Who Needs Meat? The Perfect Indian Vegetarian Curry

Who Needs Meat? The Perfect Indian Vegetarian Curry

The Indian curry has risen through the ranks in British cuisine, bypassing traditional favourites such as Steak and Kidney Pie, Hotpot, Fish and Chips as well as Bangers and Mash, to emerge victorious as the nation’s favourite foodstuff of this millennium.

The dish, in any one of its many forms, is so successful that it even has its own celebratory occasion, National Curry Week, which is usually held every October. Originally conceived to raise money for Indian-based charities, the event, which celebrated its 14th outing in 2011, is also an acceptable excuse to indulge in Indian meals across the country.

The History of Indian Vegetarian Curry

Vegetarian curryThe good news for vegetarian lovers of this popular cuisine is that the majority of traditional dishes are inspired by a multitude of vegetables and fruits, rather than the meat which is much more widely used in the western world. In fact, carnivorous curry lovers travelling in the Far East would be more likely to encounter difficulties in their quest for a lamb korma, or a beef balti than they would a vegetarian option.

The name ‘curry’ can be applied to almost every dish created using a mixture of spices, so its origins are far from clear, but the use of these spices in the western world can, for Great Britain at least, be traced back as far as the days of Christopher Columbus. He was dispatched to seek out the exotic flavourings that had captured the attention of the English nobility, and establish a trade route that would keep them arriving in plentiful supply.

A traditional Indian curry is often made using a paste that is created from ground spices, and cooked in pans called Karahis, which resemble the oriental wok in appearance, and the oil can often be substituted by a fat product known as ghee, a form of clarified butter. Using different combinations of spices and herbs will produce different results, which is why there are so many choices on menus across the Western world.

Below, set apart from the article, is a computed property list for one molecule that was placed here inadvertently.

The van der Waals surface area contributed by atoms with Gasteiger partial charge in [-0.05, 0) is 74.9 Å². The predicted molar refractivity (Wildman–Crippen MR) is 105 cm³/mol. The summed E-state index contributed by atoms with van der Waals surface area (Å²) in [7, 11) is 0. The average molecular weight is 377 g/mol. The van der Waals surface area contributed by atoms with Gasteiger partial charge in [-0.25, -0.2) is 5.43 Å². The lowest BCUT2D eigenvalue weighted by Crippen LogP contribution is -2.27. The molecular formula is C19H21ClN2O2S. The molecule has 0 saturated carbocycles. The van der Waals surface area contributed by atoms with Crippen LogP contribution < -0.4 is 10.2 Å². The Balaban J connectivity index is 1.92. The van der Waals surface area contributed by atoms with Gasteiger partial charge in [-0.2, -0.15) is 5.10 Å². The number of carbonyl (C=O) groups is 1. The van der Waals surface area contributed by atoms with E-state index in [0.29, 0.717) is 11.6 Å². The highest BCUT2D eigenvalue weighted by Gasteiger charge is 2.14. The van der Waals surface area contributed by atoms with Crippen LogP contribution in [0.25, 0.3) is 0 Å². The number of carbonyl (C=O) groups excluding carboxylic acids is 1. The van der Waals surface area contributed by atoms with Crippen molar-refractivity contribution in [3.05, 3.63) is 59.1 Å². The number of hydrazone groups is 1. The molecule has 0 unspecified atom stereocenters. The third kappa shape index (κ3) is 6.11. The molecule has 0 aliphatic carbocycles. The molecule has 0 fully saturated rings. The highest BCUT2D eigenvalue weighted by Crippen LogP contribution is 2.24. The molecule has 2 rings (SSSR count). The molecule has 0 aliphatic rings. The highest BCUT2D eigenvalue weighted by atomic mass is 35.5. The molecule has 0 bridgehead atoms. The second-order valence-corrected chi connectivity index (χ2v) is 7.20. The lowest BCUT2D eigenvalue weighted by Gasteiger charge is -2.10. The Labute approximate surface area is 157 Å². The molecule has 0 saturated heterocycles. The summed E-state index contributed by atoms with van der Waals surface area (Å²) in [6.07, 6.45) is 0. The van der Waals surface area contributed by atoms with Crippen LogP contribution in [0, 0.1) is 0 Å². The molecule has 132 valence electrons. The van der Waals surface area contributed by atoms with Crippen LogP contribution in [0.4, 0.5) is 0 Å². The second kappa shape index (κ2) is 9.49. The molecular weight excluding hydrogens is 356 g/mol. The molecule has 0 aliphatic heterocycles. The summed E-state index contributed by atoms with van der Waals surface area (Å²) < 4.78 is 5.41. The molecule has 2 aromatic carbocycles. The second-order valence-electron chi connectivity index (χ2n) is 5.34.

The Recipe

Vegetarian curryTarkadahlRecipes for a vegetarian Indian curry are abundant, which means that there are numerous variations available for the home cook to try. Recipes vary in strength of flavour and heat, degrees of authenticity, and even variety of ingredients. The recipe below produces a fantastic, flavourful curry that is perfect served with dried fruit or unleavened bread, but also works very well as a base for other curries, using perhaps lentils, chickpeas or coconut milk to create different finished dishes to enjoy.This dish is best served with long grain white rice and naan.

To make this Indian vegetarian curry you will need:

2 tbsp vegetable oil

2 tbsp ghee (butter will work as an alternative)

3 garlic cloves, minced

1 tsp ground cumin seeds

Half tsp ground cardamom

1 tbsp ground coriander seeds

1 tbsp ground fennel seeds

Half tsp mustard seeds

Half tsp cinnamon 1 tsp turmeric

Half tsp cayenne pepper

Fresh ginger, grated or finely chopped

Salt and pepper

2 onions, chopped

3 potatoes, any variety cubed

3 carrots cubed

1 cauliflower, in florets

3 tomatoes, chopped

Half a cup of green beans or peas.

Half a pint of water

Step 1: Heat the pan (using a non stick wok works very well). Melt the butter and pour in the oil. Allow to heat.

Step 2: Add the mustard seeds and stir gently for a minute, before adding the remaining spices. Stir frequently for two minutes and do not allow to burn.

Step 3: Add the onions and fry until they are opaque.

Step 4: Add the carrots and simmer for a few minutes before adding the potato cubes and continuing to cook. When the carrots and potato have started to soften, add the cauliflower and coat well in the mixture.

Step 5: Add the water and allow to cook on a simmer until all the vegetables are cooked through. Add the tomatoes, and peas or beans, before leaving to simmer for another ten minutes.

Step 6: Check the water in the pan and do not allow to dry out. If the water becomes absorbed quickly, add a little more in stages to avoid pouring in too much.

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